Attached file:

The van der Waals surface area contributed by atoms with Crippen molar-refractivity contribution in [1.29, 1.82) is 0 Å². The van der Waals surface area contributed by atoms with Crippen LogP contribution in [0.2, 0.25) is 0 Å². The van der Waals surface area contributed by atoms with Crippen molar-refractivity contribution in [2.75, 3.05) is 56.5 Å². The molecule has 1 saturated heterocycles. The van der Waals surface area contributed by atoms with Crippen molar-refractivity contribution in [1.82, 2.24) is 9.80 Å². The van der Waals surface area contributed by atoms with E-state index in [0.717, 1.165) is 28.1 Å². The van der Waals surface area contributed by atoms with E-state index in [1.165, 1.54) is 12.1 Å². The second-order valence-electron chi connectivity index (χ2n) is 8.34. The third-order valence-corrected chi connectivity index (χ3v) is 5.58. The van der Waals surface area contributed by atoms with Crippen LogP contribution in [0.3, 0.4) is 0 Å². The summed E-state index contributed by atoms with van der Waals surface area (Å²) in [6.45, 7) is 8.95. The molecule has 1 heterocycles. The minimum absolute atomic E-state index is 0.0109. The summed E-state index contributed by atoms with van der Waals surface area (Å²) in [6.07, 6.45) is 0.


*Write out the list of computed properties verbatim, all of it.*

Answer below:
The van der Waals surface area contributed by atoms with Crippen molar-refractivity contribution in [1.29, 1.82) is 0 Å². The van der Waals surface area contributed by atoms with Crippen LogP contribution in [0.2, 0.25) is 0 Å². The van der Waals surface area contributed by atoms with Crippen molar-refractivity contribution in [2.75, 3.05) is 56.5 Å². The molecule has 1 saturated heterocycles. The van der Waals surface area contributed by atoms with Crippen molar-refractivity contribution in [1.82, 2.24) is 9.80 Å². The van der Waals surface area contributed by atoms with E-state index in [0.717, 1.165) is 28.1 Å². The van der Waals surface area contributed by atoms with E-state index in [1.165, 1.54) is 12.1 Å². The second-order valence-electron chi connectivity index (χ2n) is 8.34. The third-order valence-corrected chi connectivity index (χ3v) is 5.58. The van der Waals surface area contributed by atoms with Crippen LogP contribution in [0.3, 0.4) is 0 Å². The summed E-state index contributed by atoms with van der Waals surface area (Å²) in [6.45, 7) is 8.95. The molecule has 1 heterocycles. The minimum absolute atomic E-state index is 0.0109. The summed E-state index contributed by atoms with van der Waals surface area (Å²) in [6.07, 6.45) is 0.